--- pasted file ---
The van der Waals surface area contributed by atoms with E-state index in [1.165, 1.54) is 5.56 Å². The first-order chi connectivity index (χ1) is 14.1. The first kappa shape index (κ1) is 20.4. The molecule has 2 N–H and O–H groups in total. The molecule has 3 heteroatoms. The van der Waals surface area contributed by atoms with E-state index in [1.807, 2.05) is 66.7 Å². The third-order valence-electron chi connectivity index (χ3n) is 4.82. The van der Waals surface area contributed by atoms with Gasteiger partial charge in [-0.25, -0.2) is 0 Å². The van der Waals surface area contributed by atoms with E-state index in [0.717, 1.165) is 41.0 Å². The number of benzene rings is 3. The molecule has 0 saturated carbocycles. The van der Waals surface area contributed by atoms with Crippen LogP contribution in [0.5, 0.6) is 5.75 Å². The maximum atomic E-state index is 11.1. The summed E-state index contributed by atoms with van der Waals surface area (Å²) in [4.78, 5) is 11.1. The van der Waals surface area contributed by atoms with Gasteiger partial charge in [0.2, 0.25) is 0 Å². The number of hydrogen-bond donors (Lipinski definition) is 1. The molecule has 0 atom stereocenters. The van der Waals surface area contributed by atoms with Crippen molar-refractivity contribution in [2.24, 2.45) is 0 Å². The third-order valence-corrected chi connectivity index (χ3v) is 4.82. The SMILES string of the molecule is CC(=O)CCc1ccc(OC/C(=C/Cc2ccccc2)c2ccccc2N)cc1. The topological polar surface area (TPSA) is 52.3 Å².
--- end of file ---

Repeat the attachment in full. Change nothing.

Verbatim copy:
The van der Waals surface area contributed by atoms with E-state index in [1.165, 1.54) is 5.56 Å². The first-order chi connectivity index (χ1) is 14.1. The first kappa shape index (κ1) is 20.4. The molecule has 2 N–H and O–H groups in total. The molecule has 3 heteroatoms. The van der Waals surface area contributed by atoms with E-state index in [1.807, 2.05) is 66.7 Å². The third-order valence-electron chi connectivity index (χ3n) is 4.82. The van der Waals surface area contributed by atoms with Gasteiger partial charge in [-0.25, -0.2) is 0 Å². The van der Waals surface area contributed by atoms with E-state index in [0.717, 1.165) is 41.0 Å². The number of benzene rings is 3. The molecule has 0 saturated carbocycles. The van der Waals surface area contributed by atoms with Crippen LogP contribution in [0.5, 0.6) is 5.75 Å². The maximum atomic E-state index is 11.1. The summed E-state index contributed by atoms with van der Waals surface area (Å²) in [4.78, 5) is 11.1. The van der Waals surface area contributed by atoms with Gasteiger partial charge in [0.2, 0.25) is 0 Å². The number of hydrogen-bond donors (Lipinski definition) is 1. The molecule has 0 atom stereocenters. The van der Waals surface area contributed by atoms with Crippen molar-refractivity contribution in [2.24, 2.45) is 0 Å². The third-order valence-corrected chi connectivity index (χ3v) is 4.82. The SMILES string of the molecule is CC(=O)CCc1ccc(OC/C(=C/Cc2ccccc2)c2ccccc2N)cc1. The topological polar surface area (TPSA) is 52.3 Å².